Verdict: Match this with Sayre's Eat like a bear and Arnosky's Every autumn comes the bear for a great fall storytime.

ISBN: 9781499804621; Published 2017 by little bee; Review copy provided by publisher; Donated to the library

Monday, November 27, 2017

Hedy's Journey: The true story of a Hungarian girl fleeing the Holocaust by Michelle Bisson, illustrated by El primo Ramon

Hedy doesn't think she's brave - she only knows that she must escape. It's 1941 and Hedy's cousin, Marika, has just been deported from Hungary. They know she will most likely die. Even though they are Hungarian, not Polish, Hedy's family knows this is their last chance to get out, but they will have to split up. Hedy's mother and younger brother Robert travel together and her father makes his way alone. Hedy must travel across Europe on her own. When she finally makes it to Barcelona, she is reunited with her family, but their journey is not yet over. It will be many long weeks and frightening moments before they finally arrive in the United States and are once again free.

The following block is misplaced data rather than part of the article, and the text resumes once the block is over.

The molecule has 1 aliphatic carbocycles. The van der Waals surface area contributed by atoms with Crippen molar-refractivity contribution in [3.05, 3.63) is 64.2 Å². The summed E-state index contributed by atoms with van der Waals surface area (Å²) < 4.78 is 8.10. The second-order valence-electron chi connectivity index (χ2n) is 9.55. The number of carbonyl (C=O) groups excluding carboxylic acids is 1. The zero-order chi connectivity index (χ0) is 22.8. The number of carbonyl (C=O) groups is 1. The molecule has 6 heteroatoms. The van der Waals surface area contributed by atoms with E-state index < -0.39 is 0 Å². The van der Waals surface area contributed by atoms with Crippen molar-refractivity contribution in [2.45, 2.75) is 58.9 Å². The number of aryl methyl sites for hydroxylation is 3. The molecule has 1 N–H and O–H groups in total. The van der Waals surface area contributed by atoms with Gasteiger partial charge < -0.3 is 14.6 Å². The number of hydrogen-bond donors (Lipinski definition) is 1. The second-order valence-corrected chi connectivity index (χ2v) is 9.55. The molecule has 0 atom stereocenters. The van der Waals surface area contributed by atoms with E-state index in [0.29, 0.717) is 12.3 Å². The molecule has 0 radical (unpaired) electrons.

The back matter in the book includes a timeline of World War II that is matched with the experiences of Hedy's family. It also includes an author's note. Bisson tells the rest of Hedy's story - which includes her own. When Bisson was in sixth grade she learned about the Holocaust and, horrified, asked her mother if it was true. This is the story her mother told her, of her own flight from the Nazis. Bisson was raised to value justice and freedom for all and speaks about how her mother fought against racial injustice in the United States. She pays tribute to those who died, including her mother's cousin Marika. Photographs of her family, a glossary, and further reading is included.

This is a gentle introduction to younger readers of the horrors of World War II and the Holocaust. Bisson speaks matter-of-factly about the death and persecution endured by the Jews and others, about those who died in concentration camps and on the dangerous journey. There are not graphic descriptions of atrocities and the soft pastel browns, pinks, and grays of the illustrations make the story feel realistic and yet not too frightening.